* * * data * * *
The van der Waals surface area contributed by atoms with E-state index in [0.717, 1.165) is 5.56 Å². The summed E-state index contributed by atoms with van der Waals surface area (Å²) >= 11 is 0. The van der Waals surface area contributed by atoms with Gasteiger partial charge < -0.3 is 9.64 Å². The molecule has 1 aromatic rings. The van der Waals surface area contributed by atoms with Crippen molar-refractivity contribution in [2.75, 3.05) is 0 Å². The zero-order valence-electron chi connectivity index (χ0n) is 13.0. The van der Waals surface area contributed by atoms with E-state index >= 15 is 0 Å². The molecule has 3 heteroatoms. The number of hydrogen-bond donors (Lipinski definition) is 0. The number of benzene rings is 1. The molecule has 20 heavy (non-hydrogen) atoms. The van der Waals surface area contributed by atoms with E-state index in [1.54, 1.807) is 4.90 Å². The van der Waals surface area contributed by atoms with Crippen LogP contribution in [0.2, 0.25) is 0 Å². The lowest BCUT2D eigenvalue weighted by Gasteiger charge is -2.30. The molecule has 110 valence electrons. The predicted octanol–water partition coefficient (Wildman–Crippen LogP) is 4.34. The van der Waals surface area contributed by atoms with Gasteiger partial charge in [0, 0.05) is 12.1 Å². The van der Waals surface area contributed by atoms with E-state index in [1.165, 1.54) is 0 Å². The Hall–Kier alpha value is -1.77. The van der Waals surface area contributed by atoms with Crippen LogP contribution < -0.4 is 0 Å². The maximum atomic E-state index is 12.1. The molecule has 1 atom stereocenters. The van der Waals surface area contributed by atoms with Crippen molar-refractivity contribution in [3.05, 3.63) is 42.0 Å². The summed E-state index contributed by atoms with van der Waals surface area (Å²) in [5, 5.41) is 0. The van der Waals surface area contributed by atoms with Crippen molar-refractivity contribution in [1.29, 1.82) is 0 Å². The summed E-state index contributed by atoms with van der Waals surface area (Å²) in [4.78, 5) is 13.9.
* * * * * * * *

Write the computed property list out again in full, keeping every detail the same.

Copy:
The van der Waals surface area contributed by atoms with E-state index in [0.717, 1.165) is 5.56 Å². The summed E-state index contributed by atoms with van der Waals surface area (Å²) >= 11 is 0. The van der Waals surface area contributed by atoms with Gasteiger partial charge < -0.3 is 9.64 Å². The molecule has 1 aromatic rings. The van der Waals surface area contributed by atoms with Crippen molar-refractivity contribution in [2.75, 3.05) is 0 Å². The zero-order valence-electron chi connectivity index (χ0n) is 13.0. The van der Waals surface area contributed by atoms with E-state index >= 15 is 0 Å². The molecule has 3 heteroatoms. The number of hydrogen-bond donors (Lipinski definition) is 0. The number of benzene rings is 1. The molecule has 20 heavy (non-hydrogen) atoms. The van der Waals surface area contributed by atoms with E-state index in [1.54, 1.807) is 4.90 Å². The van der Waals surface area contributed by atoms with Crippen LogP contribution in [0.2, 0.25) is 0 Å². The lowest BCUT2D eigenvalue weighted by Gasteiger charge is -2.30. The molecule has 110 valence electrons. The predicted octanol–water partition coefficient (Wildman–Crippen LogP) is 4.34. The van der Waals surface area contributed by atoms with Gasteiger partial charge in [0, 0.05) is 12.1 Å². The van der Waals surface area contributed by atoms with E-state index in [1.165, 1.54) is 0 Å². The Hall–Kier alpha value is -1.77. The van der Waals surface area contributed by atoms with Crippen LogP contribution < -0.4 is 0 Å². The maximum atomic E-state index is 12.1. The molecule has 1 atom stereocenters. The van der Waals surface area contributed by atoms with Crippen molar-refractivity contribution in [3.05, 3.63) is 42.0 Å². The summed E-state index contributed by atoms with van der Waals surface area (Å²) in [5, 5.41) is 0. The van der Waals surface area contributed by atoms with Crippen molar-refractivity contribution in [1.29, 1.82) is 0 Å². The summed E-state index contributed by atoms with van der Waals surface area (Å²) in [4.78, 5) is 13.9.